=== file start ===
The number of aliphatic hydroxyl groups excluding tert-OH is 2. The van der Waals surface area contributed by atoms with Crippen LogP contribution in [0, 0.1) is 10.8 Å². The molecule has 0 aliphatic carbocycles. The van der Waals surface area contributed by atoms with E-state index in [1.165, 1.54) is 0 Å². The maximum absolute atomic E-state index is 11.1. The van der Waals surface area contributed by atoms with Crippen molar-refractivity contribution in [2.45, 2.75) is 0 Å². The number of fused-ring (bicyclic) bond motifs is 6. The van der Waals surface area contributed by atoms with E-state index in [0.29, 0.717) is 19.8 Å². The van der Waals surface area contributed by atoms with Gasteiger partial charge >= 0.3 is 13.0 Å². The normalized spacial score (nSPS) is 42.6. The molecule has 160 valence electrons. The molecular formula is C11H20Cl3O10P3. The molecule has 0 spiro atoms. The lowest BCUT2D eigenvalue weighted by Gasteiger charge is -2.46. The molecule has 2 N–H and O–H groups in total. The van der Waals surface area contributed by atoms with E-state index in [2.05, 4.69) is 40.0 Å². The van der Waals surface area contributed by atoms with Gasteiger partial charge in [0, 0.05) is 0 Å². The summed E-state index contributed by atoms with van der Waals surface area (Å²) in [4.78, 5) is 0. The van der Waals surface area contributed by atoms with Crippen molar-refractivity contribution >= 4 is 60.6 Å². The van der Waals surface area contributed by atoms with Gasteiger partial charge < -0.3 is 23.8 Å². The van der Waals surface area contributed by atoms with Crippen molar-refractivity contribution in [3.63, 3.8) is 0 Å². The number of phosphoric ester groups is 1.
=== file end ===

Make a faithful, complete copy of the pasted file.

The number of aliphatic hydroxyl groups excluding tert-OH is 2. The van der Waals surface area contributed by atoms with Crippen LogP contribution in [0, 0.1) is 10.8 Å². The molecule has 0 aliphatic carbocycles. The van der Waals surface area contributed by atoms with E-state index in [1.165, 1.54) is 0 Å². The maximum absolute atomic E-state index is 11.1. The van der Waals surface area contributed by atoms with Crippen molar-refractivity contribution in [2.45, 2.75) is 0 Å². The number of fused-ring (bicyclic) bond motifs is 6. The van der Waals surface area contributed by atoms with E-state index in [0.29, 0.717) is 19.8 Å². The van der Waals surface area contributed by atoms with Gasteiger partial charge >= 0.3 is 13.0 Å². The normalized spacial score (nSPS) is 42.6. The molecule has 160 valence electrons. The molecular formula is C11H20Cl3O10P3. The molecule has 0 spiro atoms. The lowest BCUT2D eigenvalue weighted by Gasteiger charge is -2.46. The molecule has 2 N–H and O–H groups in total. The van der Waals surface area contributed by atoms with E-state index in [2.05, 4.69) is 40.0 Å². The van der Waals surface area contributed by atoms with Gasteiger partial charge in [0, 0.05) is 0 Å². The summed E-state index contributed by atoms with van der Waals surface area (Å²) in [4.78, 5) is 0. The van der Waals surface area contributed by atoms with Crippen molar-refractivity contribution >= 4 is 60.6 Å². The van der Waals surface area contributed by atoms with Gasteiger partial charge < -0.3 is 23.8 Å². The van der Waals surface area contributed by atoms with Crippen molar-refractivity contribution in [3.63, 3.8) is 0 Å². The number of phosphoric ester groups is 1.